Earth Talk: Starting a High School Environmental Club
High school students in EarthTeam's Restoration Program plant native plants at the Strentzel Meadow site in Martinez, California. Photo Credit: EarthTeam.
Starting a High School Environmental Club
Dear EarthTalk: We just started an environmental club at our high school. What issues and activities do you recommend we get involved with to make the most difference? --Kurt Perry, Cedar Park, TX
Participating in an environmental club is an excellent way for high school students to learn about environmental issues while providing measurable benefit to their community.
Given their local focus, most clubs focus on issues close to home. Many undertake hands-on activities like cleaning up local riverbanks and beaches strewn with litter, restoring degraded wildlife habitat and planting and managing a community organic garden. Other worthy ideas include starting a recycling program (or setting up a compost bin) on school grounds, involving the school or community in measuring and lowering their "carbon footprint," organizing energy- and emissions-saving carpools for students who drive, and asking school officials to print all documents double-sided (to save paper).
Another way for an environmental club to get involved is to offer assistance to a local green group already working on a project, be it an effort to preserve a threatened parcel of open space, promote bus ridership, get a wind turbine installed in town or pressure a local polluter to clean up its act. Polling club members on what issues matter most to them is a good way to get started on picking projects and activities.
Several national nonprofits also help environmental clubs find focus areas and accomplish their goals. One of the leaders is EarthTeam, formed in 2000 with the mission of "creating a new generation of environmental leaders" by introducing teens to inspiring environmental experiences. The group's website offers up extensive resources for starting an environmental club, finding resources and getting going on various environmental projects. The group also helps facilitate collaboration among clubs.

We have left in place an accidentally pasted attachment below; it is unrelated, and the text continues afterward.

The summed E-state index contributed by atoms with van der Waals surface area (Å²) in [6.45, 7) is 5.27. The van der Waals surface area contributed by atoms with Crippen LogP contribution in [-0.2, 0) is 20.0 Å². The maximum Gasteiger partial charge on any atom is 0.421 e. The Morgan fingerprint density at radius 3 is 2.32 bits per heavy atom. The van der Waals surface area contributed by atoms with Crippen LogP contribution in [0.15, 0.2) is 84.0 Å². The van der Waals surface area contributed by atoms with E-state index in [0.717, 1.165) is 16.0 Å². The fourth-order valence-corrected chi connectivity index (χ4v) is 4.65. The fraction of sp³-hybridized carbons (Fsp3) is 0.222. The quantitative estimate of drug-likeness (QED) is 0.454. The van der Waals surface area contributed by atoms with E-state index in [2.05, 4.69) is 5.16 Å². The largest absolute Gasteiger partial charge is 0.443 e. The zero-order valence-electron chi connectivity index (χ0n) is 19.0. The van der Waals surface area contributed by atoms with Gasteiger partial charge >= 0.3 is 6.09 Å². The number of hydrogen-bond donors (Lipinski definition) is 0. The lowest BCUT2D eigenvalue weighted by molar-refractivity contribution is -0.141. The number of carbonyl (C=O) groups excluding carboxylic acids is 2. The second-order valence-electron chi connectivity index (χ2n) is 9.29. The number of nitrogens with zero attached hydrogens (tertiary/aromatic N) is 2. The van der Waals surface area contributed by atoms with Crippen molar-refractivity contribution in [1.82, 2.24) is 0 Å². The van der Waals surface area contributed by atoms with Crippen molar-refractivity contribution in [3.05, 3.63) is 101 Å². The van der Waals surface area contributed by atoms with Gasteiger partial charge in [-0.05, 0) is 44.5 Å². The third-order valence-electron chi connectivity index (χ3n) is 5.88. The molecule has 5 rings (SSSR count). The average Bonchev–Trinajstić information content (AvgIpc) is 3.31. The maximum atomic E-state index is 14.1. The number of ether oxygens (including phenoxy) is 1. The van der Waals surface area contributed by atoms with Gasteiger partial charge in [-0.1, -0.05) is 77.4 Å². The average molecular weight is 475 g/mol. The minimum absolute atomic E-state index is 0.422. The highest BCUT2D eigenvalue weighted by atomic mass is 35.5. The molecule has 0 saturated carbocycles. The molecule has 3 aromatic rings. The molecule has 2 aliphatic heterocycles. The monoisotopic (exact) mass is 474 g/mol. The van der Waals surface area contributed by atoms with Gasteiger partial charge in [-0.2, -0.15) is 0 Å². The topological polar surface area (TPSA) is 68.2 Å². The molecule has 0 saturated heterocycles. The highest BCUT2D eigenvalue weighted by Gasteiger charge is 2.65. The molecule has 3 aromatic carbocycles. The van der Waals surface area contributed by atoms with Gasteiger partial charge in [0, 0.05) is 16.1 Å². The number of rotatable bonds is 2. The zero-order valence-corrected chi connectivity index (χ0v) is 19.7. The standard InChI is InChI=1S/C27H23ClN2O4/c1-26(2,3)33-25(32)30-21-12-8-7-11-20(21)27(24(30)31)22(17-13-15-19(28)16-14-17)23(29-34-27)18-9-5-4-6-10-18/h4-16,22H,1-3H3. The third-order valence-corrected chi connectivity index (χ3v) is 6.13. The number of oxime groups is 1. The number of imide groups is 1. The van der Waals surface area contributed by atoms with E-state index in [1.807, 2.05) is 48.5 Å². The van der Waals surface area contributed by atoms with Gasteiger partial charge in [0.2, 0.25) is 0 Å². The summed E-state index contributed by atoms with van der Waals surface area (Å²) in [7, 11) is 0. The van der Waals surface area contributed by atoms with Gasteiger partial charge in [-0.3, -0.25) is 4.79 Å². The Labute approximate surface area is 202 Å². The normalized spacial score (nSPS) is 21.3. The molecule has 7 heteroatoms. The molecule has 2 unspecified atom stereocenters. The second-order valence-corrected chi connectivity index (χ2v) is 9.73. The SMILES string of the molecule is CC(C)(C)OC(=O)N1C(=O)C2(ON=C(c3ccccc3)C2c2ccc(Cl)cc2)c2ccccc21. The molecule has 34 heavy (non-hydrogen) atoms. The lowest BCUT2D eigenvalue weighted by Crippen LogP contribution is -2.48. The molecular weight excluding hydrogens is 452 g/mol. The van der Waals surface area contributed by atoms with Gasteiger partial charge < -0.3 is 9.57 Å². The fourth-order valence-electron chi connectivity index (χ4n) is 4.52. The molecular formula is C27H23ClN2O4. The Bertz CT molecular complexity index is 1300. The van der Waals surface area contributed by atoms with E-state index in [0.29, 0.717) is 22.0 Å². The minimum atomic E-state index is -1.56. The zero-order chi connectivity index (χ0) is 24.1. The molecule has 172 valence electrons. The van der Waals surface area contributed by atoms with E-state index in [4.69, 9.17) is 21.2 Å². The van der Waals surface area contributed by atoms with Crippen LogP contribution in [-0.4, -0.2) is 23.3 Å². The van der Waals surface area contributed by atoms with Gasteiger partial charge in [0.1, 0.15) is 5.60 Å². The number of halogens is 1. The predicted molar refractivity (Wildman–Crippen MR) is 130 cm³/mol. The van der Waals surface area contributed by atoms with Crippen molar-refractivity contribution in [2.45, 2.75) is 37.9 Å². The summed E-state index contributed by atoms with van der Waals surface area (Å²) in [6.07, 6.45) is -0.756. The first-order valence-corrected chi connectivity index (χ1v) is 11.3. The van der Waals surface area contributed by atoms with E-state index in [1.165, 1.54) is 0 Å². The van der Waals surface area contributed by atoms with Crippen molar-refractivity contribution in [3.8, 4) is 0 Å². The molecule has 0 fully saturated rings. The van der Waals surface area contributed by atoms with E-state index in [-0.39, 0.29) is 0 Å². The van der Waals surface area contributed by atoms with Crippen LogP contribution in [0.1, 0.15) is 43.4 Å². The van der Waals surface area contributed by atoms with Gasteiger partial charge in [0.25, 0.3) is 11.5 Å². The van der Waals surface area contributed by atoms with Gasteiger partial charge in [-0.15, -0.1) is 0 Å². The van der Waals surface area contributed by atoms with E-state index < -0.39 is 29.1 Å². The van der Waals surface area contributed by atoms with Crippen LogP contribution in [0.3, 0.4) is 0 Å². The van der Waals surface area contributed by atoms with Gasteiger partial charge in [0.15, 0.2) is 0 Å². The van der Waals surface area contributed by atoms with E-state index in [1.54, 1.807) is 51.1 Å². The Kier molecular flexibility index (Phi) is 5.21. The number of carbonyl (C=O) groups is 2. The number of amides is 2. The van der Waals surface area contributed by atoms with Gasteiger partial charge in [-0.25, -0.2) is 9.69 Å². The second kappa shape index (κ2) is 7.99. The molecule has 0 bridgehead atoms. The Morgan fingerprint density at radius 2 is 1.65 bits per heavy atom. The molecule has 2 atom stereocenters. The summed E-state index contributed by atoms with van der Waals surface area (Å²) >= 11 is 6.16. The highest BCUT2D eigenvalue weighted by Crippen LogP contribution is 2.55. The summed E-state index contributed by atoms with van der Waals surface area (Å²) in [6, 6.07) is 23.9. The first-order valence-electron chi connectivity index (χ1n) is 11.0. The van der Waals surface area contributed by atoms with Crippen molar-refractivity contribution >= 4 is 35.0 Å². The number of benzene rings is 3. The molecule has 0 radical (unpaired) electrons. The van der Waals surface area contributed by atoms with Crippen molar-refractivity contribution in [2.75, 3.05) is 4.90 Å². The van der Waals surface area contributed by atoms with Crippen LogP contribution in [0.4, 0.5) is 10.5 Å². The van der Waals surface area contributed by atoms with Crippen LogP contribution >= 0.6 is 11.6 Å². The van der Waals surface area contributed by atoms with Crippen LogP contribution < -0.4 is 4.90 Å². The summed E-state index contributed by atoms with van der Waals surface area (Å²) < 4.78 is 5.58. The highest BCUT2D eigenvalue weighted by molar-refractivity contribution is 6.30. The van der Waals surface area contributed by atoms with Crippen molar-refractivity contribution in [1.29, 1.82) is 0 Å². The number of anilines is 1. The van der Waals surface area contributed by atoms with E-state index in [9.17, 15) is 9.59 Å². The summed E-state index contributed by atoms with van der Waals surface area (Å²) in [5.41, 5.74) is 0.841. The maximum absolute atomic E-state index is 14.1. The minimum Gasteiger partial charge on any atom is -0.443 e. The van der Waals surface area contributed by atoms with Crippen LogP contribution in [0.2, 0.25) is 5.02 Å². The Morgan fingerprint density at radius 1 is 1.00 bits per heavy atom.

Some popular events among EarthTeam clubs include tree plantings, river and beach clean-ups, visits to local wetlands and nature preserves, and holding environmental awareness days at schools. Movie nights are also popular. Showing a relevant environmental documentary on the big screen in a school auditorium or some other venue is a sure way to get a larger membership base and stir up student interest. Some recent releases that might stimulate discussion and ideas include: The Cost of Cool, an in-depth look at the environmental consequences of excessive consumerism, hosted by former Baywatch star Alexandra Paul; A Crude Awakening, about the impact of global oil dependency; and Al Gore's An Inconvenient Truth.
Another great resource is Earth Tomorrow, a national network of high school environmental clubs administered by the National Wildlife Federation. Through the network, clubs gain access to a wide range of resources on which they can base projects. Examples include the Schoolyard Habitats How-to Guide, which walks high schoolers through the steps involved in enhancing wildlife habitat and ecological health on school grounds, and the Science and Civics program, which shows students how to use science, economics, the law and politics to address a local conservation issue and implement an action plan. Beyond these pre-packaged resources, Earth Tomorrow members can tap each other for project ideas, help and general guidance to help make their club experience as productive and rewarding as possible.
Contacts: EarthTeam, www.earthteam.net; Earth Tomorrow, www.nwf.org/earthtomorrow.
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